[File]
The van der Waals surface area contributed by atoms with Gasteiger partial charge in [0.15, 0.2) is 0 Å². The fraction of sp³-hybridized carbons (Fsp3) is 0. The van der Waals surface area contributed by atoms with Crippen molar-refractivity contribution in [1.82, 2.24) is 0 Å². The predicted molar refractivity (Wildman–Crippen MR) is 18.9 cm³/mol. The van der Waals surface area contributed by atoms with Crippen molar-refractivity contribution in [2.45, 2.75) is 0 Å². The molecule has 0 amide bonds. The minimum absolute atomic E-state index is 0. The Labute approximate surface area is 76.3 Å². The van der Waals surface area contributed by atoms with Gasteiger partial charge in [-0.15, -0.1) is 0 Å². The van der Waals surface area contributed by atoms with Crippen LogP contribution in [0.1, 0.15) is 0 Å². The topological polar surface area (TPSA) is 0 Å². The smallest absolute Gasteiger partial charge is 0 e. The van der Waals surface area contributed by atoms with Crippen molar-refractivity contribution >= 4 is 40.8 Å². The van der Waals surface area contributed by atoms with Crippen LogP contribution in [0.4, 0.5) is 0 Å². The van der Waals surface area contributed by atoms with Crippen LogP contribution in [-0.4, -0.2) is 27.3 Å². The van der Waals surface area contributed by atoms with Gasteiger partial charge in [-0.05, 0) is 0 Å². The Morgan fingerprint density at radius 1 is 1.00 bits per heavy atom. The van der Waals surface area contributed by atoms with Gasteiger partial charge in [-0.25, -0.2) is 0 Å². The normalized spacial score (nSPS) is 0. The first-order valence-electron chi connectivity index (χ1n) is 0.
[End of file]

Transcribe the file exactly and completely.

The van der Waals surface area contributed by atoms with Gasteiger partial charge in [0.15, 0.2) is 0 Å². The fraction of sp³-hybridized carbons (Fsp3) is 0. The van der Waals surface area contributed by atoms with Crippen molar-refractivity contribution in [1.82, 2.24) is 0 Å². The predicted molar refractivity (Wildman–Crippen MR) is 18.9 cm³/mol. The van der Waals surface area contributed by atoms with Crippen molar-refractivity contribution in [2.45, 2.75) is 0 Å². The molecule has 0 amide bonds. The minimum absolute atomic E-state index is 0. The Labute approximate surface area is 76.3 Å². The van der Waals surface area contributed by atoms with Gasteiger partial charge in [-0.15, -0.1) is 0 Å². The van der Waals surface area contributed by atoms with Crippen LogP contribution in [0.1, 0.15) is 0 Å². The topological polar surface area (TPSA) is 0 Å². The smallest absolute Gasteiger partial charge is 0 e. The van der Waals surface area contributed by atoms with Crippen molar-refractivity contribution >= 4 is 40.8 Å². The van der Waals surface area contributed by atoms with Crippen LogP contribution in [0.4, 0.5) is 0 Å². The van der Waals surface area contributed by atoms with Crippen LogP contribution in [-0.4, -0.2) is 27.3 Å². The van der Waals surface area contributed by atoms with Gasteiger partial charge in [-0.05, 0) is 0 Å². The Morgan fingerprint density at radius 1 is 1.00 bits per heavy atom. The van der Waals surface area contributed by atoms with Gasteiger partial charge in [-0.25, -0.2) is 0 Å². The normalized spacial score (nSPS) is 0. The first-order valence-electron chi connectivity index (χ1n) is 0.